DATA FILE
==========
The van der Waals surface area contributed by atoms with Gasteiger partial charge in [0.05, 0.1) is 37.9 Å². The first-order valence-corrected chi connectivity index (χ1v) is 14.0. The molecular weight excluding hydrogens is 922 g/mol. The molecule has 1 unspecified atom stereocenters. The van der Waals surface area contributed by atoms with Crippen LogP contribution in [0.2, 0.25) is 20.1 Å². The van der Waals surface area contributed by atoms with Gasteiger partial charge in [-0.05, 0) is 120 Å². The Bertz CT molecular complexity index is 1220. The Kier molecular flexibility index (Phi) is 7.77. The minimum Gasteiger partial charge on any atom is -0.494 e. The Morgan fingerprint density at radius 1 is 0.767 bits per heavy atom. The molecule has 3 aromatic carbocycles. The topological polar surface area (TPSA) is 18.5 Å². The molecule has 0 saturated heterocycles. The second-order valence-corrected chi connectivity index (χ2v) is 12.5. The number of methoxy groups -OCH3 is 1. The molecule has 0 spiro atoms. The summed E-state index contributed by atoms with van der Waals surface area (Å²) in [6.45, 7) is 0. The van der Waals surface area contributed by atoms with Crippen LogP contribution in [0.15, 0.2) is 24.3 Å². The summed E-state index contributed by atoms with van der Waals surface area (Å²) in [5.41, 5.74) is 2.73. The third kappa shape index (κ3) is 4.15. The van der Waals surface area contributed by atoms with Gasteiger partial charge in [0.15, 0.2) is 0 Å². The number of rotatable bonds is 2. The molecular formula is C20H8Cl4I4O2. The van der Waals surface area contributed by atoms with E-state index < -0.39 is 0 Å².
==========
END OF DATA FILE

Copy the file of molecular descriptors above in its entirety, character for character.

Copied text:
The van der Waals surface area contributed by atoms with Gasteiger partial charge in [0.05, 0.1) is 37.9 Å². The first-order valence-corrected chi connectivity index (χ1v) is 14.0. The molecular weight excluding hydrogens is 922 g/mol. The molecule has 1 unspecified atom stereocenters. The van der Waals surface area contributed by atoms with Crippen LogP contribution in [0.2, 0.25) is 20.1 Å². The van der Waals surface area contributed by atoms with Gasteiger partial charge in [-0.05, 0) is 120 Å². The Bertz CT molecular complexity index is 1220. The Kier molecular flexibility index (Phi) is 7.77. The minimum Gasteiger partial charge on any atom is -0.494 e. The Morgan fingerprint density at radius 1 is 0.767 bits per heavy atom. The molecule has 3 aromatic carbocycles. The topological polar surface area (TPSA) is 18.5 Å². The molecule has 0 saturated heterocycles. The second-order valence-corrected chi connectivity index (χ2v) is 12.5. The number of methoxy groups -OCH3 is 1. The molecule has 0 spiro atoms. The summed E-state index contributed by atoms with van der Waals surface area (Å²) in [6.45, 7) is 0. The van der Waals surface area contributed by atoms with Crippen LogP contribution in [0.15, 0.2) is 24.3 Å². The summed E-state index contributed by atoms with van der Waals surface area (Å²) in [5.41, 5.74) is 2.73. The third kappa shape index (κ3) is 4.15. The van der Waals surface area contributed by atoms with Gasteiger partial charge in [0.15, 0.2) is 0 Å². The number of rotatable bonds is 2. The molecular formula is C20H8Cl4I4O2. The van der Waals surface area contributed by atoms with E-state index < -0.39 is 0 Å².